What you need to know about the recent policy change and the reactions.
- Where to start: the excellent NYT and Washington Post articles on the removal of the exclusion.
- Here’s a great breakdown on storify of the “some things to know” about the exclusion and the changes.
- Rachel Maddow weighs in on her blog, calling the change a dramatic step forward.
- Josh Voorhees on the Slate reminds readers that the proposal gives the military three years to identify any roles that they wish to remain closed for women- so the devil is indeed in the details.
- Former Marine Infantryman Ryan Smith warns of “the realities that await women in combat” in this critical Washington Post opinion piece.
Today it was announced that the combat ban for women will be fully removed within the US military. This reverses a long-standing policy that restricts women from serving below the brigade level in positions specified as front-line, ground combat. Given that the policy had been recently reviewed, the change may come as a surprise to some, however there are three main reasons why this policy had to be changed right now.
First, Secretary of Defense Leon Panetta has long been a supporter of gender integration within the forces and has publicly acknowledged the exclusion as contradicting operational practice and untenable. Panetta plans to step down from his post after only 18 months in the job, making the removal of the combat exclusion his legacy.
Second, the Department of Defense is facing a lawsuit from several female soldiers and backed by the ACLU. The suit has raised significant publicity surrounding the issue of women in combat and the DoD would have had a difficult time defending claims that the policy is discriminatory and unconstitutional.
Third, growing evidence of women’s contributions to the wars in Iraq and Afghanistan, including in ground combat, have become impossible to ignore. It is widely acknowledged that there are no ‘front’ lines in insurgency warfare. Moreover, women have contributed to offensive missions in recent wars, died in hostile fire, contributed in all-female teams during insurgency missions, and even been awarded for their valor in combat. The contradictions associated with having a combat exclusion in a military that provides combat pay for some women and honors their contributions to combat have just become to extreme.
The film “Zero Dark Thirty” has touched quite a cord in this country, such as with Peter Henne’s post below that responds to my own post further below. To his credit, he opens up another strand of the wider debate this film has touched off. My own reflection delves into the torture controversy writ large, as well as the the purpose and role of art in film making form. Peter uses the latter to widen our view into what this film has to say about civil-military relations in American society.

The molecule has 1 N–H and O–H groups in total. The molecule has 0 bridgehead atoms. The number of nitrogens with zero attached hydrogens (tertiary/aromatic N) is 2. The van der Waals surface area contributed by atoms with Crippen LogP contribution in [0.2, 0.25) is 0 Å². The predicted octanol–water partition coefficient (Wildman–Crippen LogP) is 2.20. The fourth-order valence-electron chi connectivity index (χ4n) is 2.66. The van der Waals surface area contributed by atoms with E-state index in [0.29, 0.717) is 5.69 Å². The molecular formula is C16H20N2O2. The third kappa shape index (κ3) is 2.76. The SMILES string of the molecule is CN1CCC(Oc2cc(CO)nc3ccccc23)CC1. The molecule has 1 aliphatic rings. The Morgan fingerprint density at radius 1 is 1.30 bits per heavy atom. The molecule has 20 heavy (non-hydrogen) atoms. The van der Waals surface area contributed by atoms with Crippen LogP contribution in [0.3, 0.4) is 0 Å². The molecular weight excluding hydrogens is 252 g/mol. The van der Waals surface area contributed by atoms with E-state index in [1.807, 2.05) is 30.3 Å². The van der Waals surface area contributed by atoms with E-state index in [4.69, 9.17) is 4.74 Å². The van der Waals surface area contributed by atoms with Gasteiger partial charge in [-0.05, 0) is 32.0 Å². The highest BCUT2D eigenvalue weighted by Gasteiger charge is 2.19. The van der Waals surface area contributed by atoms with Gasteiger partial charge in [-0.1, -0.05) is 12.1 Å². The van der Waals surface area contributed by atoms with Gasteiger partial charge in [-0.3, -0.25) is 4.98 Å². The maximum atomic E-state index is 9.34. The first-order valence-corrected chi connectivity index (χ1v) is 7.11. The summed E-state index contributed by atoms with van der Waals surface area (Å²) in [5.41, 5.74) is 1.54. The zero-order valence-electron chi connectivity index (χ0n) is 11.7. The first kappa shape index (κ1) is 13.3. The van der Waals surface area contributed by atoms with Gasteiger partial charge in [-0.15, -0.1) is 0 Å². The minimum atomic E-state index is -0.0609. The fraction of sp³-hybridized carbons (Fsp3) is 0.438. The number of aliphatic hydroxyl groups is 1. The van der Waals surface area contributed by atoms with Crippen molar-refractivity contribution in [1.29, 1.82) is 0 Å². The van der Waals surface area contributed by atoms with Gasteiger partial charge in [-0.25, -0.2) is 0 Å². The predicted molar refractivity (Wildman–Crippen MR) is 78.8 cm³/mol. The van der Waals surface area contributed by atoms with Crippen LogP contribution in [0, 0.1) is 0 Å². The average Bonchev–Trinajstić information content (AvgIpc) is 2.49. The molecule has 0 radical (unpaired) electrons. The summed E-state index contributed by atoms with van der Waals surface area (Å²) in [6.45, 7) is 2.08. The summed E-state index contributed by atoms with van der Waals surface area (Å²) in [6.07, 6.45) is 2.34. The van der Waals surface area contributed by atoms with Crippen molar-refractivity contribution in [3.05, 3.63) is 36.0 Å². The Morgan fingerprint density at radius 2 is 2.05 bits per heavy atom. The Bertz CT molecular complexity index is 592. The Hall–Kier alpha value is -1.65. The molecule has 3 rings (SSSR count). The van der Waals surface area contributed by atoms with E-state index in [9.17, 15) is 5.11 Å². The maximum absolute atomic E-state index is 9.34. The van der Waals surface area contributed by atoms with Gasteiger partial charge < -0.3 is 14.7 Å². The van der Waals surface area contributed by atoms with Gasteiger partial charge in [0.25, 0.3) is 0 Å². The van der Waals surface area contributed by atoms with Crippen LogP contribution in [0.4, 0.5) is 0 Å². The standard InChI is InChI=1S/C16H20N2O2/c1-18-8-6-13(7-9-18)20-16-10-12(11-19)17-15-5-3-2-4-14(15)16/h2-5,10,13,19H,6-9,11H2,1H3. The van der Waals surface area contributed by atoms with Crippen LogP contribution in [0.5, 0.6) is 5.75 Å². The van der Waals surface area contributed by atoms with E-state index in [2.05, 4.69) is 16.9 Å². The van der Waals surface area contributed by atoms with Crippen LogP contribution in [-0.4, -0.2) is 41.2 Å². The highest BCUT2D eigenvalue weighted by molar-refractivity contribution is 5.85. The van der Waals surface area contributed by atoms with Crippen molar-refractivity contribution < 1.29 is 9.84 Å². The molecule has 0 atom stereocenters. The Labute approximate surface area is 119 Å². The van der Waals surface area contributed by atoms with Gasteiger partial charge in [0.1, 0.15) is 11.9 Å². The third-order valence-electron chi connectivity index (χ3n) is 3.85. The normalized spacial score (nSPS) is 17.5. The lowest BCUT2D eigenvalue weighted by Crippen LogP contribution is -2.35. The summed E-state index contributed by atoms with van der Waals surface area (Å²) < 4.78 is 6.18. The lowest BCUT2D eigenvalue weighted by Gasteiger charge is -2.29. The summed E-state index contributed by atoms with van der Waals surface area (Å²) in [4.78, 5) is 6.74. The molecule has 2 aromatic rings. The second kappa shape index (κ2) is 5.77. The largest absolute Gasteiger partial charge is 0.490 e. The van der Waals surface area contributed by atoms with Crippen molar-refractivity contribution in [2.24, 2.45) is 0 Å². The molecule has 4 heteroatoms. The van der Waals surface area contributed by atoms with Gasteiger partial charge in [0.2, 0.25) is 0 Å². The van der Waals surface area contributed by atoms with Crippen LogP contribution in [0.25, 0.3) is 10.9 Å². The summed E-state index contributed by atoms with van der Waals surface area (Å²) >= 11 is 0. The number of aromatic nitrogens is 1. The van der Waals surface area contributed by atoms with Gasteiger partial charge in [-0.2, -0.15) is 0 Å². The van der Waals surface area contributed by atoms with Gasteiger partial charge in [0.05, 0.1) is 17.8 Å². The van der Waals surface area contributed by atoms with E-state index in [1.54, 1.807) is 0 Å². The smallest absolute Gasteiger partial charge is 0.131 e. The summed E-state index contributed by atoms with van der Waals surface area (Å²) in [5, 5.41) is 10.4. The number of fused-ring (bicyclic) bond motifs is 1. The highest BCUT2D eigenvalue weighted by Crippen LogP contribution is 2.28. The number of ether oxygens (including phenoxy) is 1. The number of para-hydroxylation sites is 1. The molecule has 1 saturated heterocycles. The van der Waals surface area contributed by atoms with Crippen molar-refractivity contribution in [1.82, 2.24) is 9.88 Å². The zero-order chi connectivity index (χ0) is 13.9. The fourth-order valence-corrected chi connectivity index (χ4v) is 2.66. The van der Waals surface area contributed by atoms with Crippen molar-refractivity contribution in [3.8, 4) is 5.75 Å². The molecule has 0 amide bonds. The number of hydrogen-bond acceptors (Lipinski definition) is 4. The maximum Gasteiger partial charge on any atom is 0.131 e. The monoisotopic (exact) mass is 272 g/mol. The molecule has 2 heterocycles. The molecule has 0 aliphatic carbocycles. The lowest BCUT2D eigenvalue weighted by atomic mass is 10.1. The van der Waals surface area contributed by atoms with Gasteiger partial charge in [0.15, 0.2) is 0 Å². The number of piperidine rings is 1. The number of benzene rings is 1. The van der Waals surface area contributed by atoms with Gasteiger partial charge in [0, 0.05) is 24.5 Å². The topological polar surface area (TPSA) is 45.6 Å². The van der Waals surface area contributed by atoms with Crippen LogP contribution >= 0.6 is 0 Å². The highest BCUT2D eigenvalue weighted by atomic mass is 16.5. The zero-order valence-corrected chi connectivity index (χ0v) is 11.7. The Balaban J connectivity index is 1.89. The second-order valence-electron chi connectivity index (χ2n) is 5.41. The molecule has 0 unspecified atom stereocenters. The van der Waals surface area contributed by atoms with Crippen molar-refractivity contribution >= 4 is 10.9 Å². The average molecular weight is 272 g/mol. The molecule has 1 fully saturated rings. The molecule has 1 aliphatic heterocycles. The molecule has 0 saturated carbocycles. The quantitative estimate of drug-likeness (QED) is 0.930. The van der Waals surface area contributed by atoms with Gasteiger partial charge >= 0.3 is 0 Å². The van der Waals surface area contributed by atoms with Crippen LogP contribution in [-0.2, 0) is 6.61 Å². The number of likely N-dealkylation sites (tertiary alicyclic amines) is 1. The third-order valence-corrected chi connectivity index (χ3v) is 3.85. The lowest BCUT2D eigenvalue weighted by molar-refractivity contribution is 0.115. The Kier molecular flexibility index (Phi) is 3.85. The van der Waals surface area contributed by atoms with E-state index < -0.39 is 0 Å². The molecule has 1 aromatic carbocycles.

Peter, I wonder if I could draw you out further on several facets of your observation. First it would be useful if you could go into more detail about specifically how Karthryn Bigelow and Mark Boal could have depicted the military personnel in their film more accurately. I take your point that “The Hurt Locker” was riddled with problems in this regard, and not surprisingly complained about widely by military observers. But while the film spends much more time focused on CIA operatives and analysts, it appears that Zero Dark does a much better job of depicting military personnel and how they do what they do. After all, the journalist Boal spent legions of hours with Seal Team 6 and military commanders from CENTCOM.
This is a guest post by Peter S. Henne. Peter is a doctoral candidate at Georgetown University. He formerly worked as a national security consultant. His research focuses on terrorism and religious conflict; he has also written on the role of faith in US foreign policy. During 2012-2013 he is a fellow at the Miller Center at the University of Virginia.
I appreciated Jeffrey Stacey’s recent post on the debate over “Zero Dark Thirty.” It’s useful to point out what is being obscured by the criticism of the movie’s depiction of torture. But I think his piece missed a broader aspect of the movie, as well as director Katherine Bigelow’s other war, “The Hurt Locker” (which focuses on an Explosive Ordnance Disposal (EOD) team in Iraq): what it reveals about the civilian-military divide in the United States.
Many critics have praised Bigelow’s work for its artistic value, and its significance for understanding the post-9/11 era. Much of this has to do with her filmmaking skills. But a good amount of praise focused on her ability to faithfully tell the story of contemporary military activities. In The Washington Post, Ann Hornaday exclaims that Bigelow demonstrates early in the film that “she will not turn away from the most unsavory aspects of the history she’s chronicling.” The New York Times’ Manohla Dargis discusses the movie as “a seamless weave of truth and drama.” Similarly, many praised “The Hurt Locker” for its “authenticity.”
At the same time, many critiques of these movies focus on their lack of authenticity. By now, we are all familiar with the attacks on “Zero Dark Thirty” for misrepresenting the role torture played in the hunt for bin Ladin. But similar attacks arose after “The Hurt Locker” came out. The film was full of inaccuracies in its depiction of EOD teams, resulting in the head of the Iraq and Afghanistan Veterans of America calling it “disrespectful.”
Now, I realize the obvious response is: “it’s a movie.” That’s correct, but if the biggest selling point of a movie—or two—is their faithfulness to reality, and they get that wrong, then we’re all missing something, right? No one worries about inaccuracies in “Apocalypse Now” because of, well, Marlon Brando. But we should worry about inaccuracies in Bigelow’s war movies.